• jeffreypohn

SOFT SHOE


I always had a thing for women’s shoes; high heels, espadrilles, flats, sandals, whatever, with a preference for footwear that exposes the most foot flesh. But I’m also into men’s shoes, exclusively gym shoes. I have discerning, expensive tastes. I visit sporting goods stores the way one would visit a museum, seriously studying and appraising shoes for hours. I handle them, admire them, but I can’t afford to purchase them.


My basketball coach at school, a crewcut ex-marine, has some kind of shoe deal, and he insists that everyone on the team wear his shoes. The coach’s shoes are incredibly ugly and cheaply made, and I refuse to wear them. After a bitter confrontation with the coach, he boots me off the team. But it’s really no big deal. The expulsion only hastens my transition from “Nice Jewish Boy” to “Dirty Hippie.”


I counter Seymour’s incessant barking at me to get a haircut by growing my hair past my shoulders. My hair is thick and curly, and I worry that I look like a Jewish Bozo the Clown. I buy the cheapest hair-straightening product I can find, which stinks for days, and makes me vaguely resemble James Taylor on the cover of his new album. I never understood it, but long-haired guys (even ugly and gross ones) seem to get the girls, and with my new and noxious locks, I get one too.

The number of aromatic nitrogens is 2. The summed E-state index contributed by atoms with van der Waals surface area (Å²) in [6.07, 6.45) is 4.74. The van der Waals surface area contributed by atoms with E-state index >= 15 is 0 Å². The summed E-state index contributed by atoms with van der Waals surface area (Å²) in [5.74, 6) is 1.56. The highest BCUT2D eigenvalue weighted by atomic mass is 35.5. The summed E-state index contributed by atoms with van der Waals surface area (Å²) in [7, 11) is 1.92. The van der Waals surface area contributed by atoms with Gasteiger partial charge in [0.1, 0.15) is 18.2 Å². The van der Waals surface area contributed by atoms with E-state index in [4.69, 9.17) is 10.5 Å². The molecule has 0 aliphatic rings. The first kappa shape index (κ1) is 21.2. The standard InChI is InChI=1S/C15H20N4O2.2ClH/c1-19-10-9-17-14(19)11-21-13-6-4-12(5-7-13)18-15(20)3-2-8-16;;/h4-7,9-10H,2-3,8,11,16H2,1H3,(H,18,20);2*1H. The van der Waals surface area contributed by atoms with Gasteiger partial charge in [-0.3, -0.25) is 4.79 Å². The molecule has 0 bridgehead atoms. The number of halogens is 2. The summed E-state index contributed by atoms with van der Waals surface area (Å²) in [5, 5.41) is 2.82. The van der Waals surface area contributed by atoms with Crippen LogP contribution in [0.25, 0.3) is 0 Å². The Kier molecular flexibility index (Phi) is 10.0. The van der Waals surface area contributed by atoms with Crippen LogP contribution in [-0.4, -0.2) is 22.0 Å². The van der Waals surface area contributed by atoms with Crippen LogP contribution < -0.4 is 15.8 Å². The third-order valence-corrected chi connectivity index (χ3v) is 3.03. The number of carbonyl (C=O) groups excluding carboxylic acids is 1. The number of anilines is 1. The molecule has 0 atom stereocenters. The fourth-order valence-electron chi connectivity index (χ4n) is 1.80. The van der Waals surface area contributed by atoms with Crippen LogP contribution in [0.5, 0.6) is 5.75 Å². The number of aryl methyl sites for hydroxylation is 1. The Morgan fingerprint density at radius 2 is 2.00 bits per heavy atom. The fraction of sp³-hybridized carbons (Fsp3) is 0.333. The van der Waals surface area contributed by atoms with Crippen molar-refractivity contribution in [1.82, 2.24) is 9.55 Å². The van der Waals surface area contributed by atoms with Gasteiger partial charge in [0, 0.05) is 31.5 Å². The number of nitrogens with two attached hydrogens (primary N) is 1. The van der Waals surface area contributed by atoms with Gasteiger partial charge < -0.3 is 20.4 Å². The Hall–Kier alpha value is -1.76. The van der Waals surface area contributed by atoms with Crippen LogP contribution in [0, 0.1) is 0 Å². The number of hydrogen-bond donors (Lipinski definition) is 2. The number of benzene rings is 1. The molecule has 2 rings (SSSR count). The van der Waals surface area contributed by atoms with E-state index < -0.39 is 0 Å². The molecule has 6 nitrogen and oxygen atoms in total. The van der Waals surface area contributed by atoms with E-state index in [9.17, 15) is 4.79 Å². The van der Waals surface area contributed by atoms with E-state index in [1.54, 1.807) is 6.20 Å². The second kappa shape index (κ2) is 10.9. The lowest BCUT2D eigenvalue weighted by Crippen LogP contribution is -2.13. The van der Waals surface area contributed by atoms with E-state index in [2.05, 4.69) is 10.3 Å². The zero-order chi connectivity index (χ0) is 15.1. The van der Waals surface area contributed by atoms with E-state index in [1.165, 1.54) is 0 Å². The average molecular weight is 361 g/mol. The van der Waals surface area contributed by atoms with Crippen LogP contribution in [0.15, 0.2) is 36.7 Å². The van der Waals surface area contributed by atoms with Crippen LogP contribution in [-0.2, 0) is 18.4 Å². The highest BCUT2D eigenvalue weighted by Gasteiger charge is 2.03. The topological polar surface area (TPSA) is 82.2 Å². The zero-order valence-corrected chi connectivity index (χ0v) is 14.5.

Fifteen year-old Melody is making her own transition, from Cheerleader to Hippie Chick. A blonde-haired, blue-eyed shiksa goddess-in-waiting, Melody is pretty and sweet and innocent - the perfect girlfriend, if she didn’t have Flintstone feet, more Fred than Wilma.


I invite my downstairs neighbor and oldest friend, Abe, to watch Melody and me making out. I rip off a couple bottles of mom’s pricey wine, roll a few joints, drop the needle on ‘Layla’ by Derek and the Dominoes, and voila, the mood for love. As Melody and I make out, I keep one eye on Abe’s reaction - Abe digs it. Melody, not so much.

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